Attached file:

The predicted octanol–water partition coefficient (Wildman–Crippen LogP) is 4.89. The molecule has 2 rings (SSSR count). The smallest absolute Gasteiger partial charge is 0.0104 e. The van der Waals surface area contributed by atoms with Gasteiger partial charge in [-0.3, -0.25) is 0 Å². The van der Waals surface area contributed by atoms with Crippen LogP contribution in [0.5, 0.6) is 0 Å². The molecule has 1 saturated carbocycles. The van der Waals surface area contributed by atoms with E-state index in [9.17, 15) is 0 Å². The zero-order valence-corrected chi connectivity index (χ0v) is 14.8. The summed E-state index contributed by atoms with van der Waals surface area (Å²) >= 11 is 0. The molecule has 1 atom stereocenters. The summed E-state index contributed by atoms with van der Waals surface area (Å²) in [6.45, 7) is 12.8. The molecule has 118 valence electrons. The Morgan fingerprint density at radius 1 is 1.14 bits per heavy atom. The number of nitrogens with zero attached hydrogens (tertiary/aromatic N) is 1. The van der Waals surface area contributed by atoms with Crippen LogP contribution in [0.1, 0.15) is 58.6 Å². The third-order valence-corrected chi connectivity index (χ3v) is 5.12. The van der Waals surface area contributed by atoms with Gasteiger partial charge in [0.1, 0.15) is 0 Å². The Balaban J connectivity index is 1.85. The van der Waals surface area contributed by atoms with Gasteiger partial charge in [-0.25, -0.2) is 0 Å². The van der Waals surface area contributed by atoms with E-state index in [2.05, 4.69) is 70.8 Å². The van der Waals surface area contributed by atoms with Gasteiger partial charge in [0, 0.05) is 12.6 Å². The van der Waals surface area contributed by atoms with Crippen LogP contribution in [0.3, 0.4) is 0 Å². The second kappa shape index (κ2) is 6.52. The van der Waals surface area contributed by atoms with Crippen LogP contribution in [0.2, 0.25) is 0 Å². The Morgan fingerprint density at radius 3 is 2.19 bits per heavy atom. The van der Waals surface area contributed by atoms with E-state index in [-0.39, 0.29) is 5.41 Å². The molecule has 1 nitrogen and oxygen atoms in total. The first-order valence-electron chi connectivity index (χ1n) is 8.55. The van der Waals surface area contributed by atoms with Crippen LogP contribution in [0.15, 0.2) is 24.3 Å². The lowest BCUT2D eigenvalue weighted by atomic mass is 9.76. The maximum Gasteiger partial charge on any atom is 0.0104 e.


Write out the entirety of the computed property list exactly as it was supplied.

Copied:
The predicted octanol–water partition coefficient (Wildman–Crippen LogP) is 4.89. The molecule has 2 rings (SSSR count). The smallest absolute Gasteiger partial charge is 0.0104 e. The van der Waals surface area contributed by atoms with Gasteiger partial charge in [-0.3, -0.25) is 0 Å². The van der Waals surface area contributed by atoms with Crippen LogP contribution in [0.5, 0.6) is 0 Å². The molecule has 1 saturated carbocycles. The van der Waals surface area contributed by atoms with E-state index in [9.17, 15) is 0 Å². The zero-order valence-corrected chi connectivity index (χ0v) is 14.8. The summed E-state index contributed by atoms with van der Waals surface area (Å²) >= 11 is 0. The molecule has 1 atom stereocenters. The summed E-state index contributed by atoms with van der Waals surface area (Å²) in [6.45, 7) is 12.8. The molecule has 118 valence electrons. The Morgan fingerprint density at radius 1 is 1.14 bits per heavy atom. The number of nitrogens with zero attached hydrogens (tertiary/aromatic N) is 1. The van der Waals surface area contributed by atoms with Crippen LogP contribution in [0.1, 0.15) is 58.6 Å². The third-order valence-corrected chi connectivity index (χ3v) is 5.12. The van der Waals surface area contributed by atoms with Gasteiger partial charge in [0.1, 0.15) is 0 Å². The Balaban J connectivity index is 1.85. The van der Waals surface area contributed by atoms with Gasteiger partial charge in [-0.25, -0.2) is 0 Å². The van der Waals surface area contributed by atoms with E-state index in [2.05, 4.69) is 70.8 Å². The van der Waals surface area contributed by atoms with Gasteiger partial charge in [0, 0.05) is 12.6 Å². The van der Waals surface area contributed by atoms with Crippen LogP contribution in [0.3, 0.4) is 0 Å². The second kappa shape index (κ2) is 6.52. The van der Waals surface area contributed by atoms with Crippen LogP contribution in [0.2, 0.25) is 0 Å². The Morgan fingerprint density at radius 3 is 2.19 bits per heavy atom. The van der Waals surface area contributed by atoms with E-state index in [-0.39, 0.29) is 5.41 Å². The molecule has 1 nitrogen and oxygen atoms in total. The first-order valence-electron chi connectivity index (χ1n) is 8.55. The van der Waals surface area contributed by atoms with Crippen LogP contribution in [0.15, 0.2) is 24.3 Å². The lowest BCUT2D eigenvalue weighted by atomic mass is 9.76. The maximum Gasteiger partial charge on any atom is 0.0104 e.